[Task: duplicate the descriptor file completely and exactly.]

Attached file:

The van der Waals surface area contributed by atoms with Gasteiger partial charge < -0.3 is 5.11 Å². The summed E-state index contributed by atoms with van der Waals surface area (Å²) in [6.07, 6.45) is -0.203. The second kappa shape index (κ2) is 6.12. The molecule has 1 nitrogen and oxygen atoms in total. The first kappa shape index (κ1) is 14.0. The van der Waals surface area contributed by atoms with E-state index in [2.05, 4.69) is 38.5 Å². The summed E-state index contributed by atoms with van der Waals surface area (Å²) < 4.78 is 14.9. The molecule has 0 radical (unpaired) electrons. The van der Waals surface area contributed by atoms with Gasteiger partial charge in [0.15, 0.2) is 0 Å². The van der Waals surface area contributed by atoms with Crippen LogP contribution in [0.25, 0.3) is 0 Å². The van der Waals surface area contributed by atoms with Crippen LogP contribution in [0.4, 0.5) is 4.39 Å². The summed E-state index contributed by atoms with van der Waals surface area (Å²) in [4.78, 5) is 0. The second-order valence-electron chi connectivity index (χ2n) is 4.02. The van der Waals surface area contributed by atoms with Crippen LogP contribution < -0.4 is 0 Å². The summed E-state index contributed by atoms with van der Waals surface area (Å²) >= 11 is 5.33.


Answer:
The van der Waals surface area contributed by atoms with Gasteiger partial charge < -0.3 is 5.11 Å². The summed E-state index contributed by atoms with van der Waals surface area (Å²) in [6.07, 6.45) is -0.203. The second kappa shape index (κ2) is 6.12. The molecule has 1 nitrogen and oxygen atoms in total. The first kappa shape index (κ1) is 14.0. The van der Waals surface area contributed by atoms with E-state index in [2.05, 4.69) is 38.5 Å². The summed E-state index contributed by atoms with van der Waals surface area (Å²) < 4.78 is 14.9. The molecule has 0 radical (unpaired) electrons. The van der Waals surface area contributed by atoms with Gasteiger partial charge in [0.15, 0.2) is 0 Å². The van der Waals surface area contributed by atoms with Crippen LogP contribution in [0.25, 0.3) is 0 Å². The van der Waals surface area contributed by atoms with Crippen LogP contribution in [0.4, 0.5) is 4.39 Å². The summed E-state index contributed by atoms with van der Waals surface area (Å²) in [4.78, 5) is 0. The second-order valence-electron chi connectivity index (χ2n) is 4.02. The van der Waals surface area contributed by atoms with Crippen LogP contribution < -0.4 is 0 Å². The summed E-state index contributed by atoms with van der Waals surface area (Å²) >= 11 is 5.33.